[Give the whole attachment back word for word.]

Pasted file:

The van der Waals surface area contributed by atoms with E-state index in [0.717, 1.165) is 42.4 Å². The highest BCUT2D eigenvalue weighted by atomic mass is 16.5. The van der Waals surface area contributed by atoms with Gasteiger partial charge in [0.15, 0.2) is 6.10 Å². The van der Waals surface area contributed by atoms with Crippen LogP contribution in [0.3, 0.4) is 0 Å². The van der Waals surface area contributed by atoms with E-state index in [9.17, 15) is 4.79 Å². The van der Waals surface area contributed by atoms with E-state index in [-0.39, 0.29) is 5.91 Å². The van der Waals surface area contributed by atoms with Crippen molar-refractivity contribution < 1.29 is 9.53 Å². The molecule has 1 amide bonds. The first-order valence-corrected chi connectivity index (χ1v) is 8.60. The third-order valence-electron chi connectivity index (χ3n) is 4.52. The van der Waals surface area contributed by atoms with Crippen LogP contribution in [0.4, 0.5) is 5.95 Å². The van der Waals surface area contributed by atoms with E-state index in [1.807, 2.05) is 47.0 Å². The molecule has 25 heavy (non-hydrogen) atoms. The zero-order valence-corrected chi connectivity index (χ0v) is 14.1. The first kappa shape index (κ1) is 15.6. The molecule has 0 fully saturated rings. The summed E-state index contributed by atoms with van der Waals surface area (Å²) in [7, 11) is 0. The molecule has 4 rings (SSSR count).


The van der Waals surface area contributed by atoms with E-state index in [0.717, 1.165) is 42.4 Å². The highest BCUT2D eigenvalue weighted by atomic mass is 16.5. The van der Waals surface area contributed by atoms with Gasteiger partial charge in [0.15, 0.2) is 6.10 Å². The van der Waals surface area contributed by atoms with Crippen LogP contribution in [0.3, 0.4) is 0 Å². The van der Waals surface area contributed by atoms with E-state index in [9.17, 15) is 4.79 Å². The van der Waals surface area contributed by atoms with E-state index in [-0.39, 0.29) is 5.91 Å². The van der Waals surface area contributed by atoms with Crippen molar-refractivity contribution < 1.29 is 9.53 Å². The molecule has 1 amide bonds. The first-order valence-corrected chi connectivity index (χ1v) is 8.60. The third-order valence-electron chi connectivity index (χ3n) is 4.52. The van der Waals surface area contributed by atoms with Crippen LogP contribution in [0.4, 0.5) is 5.95 Å². The van der Waals surface area contributed by atoms with E-state index in [1.807, 2.05) is 47.0 Å². The molecule has 25 heavy (non-hydrogen) atoms. The zero-order valence-corrected chi connectivity index (χ0v) is 14.1. The first kappa shape index (κ1) is 15.6. The molecule has 0 fully saturated rings. The summed E-state index contributed by atoms with van der Waals surface area (Å²) in [7, 11) is 0. The molecule has 4 rings (SSSR count).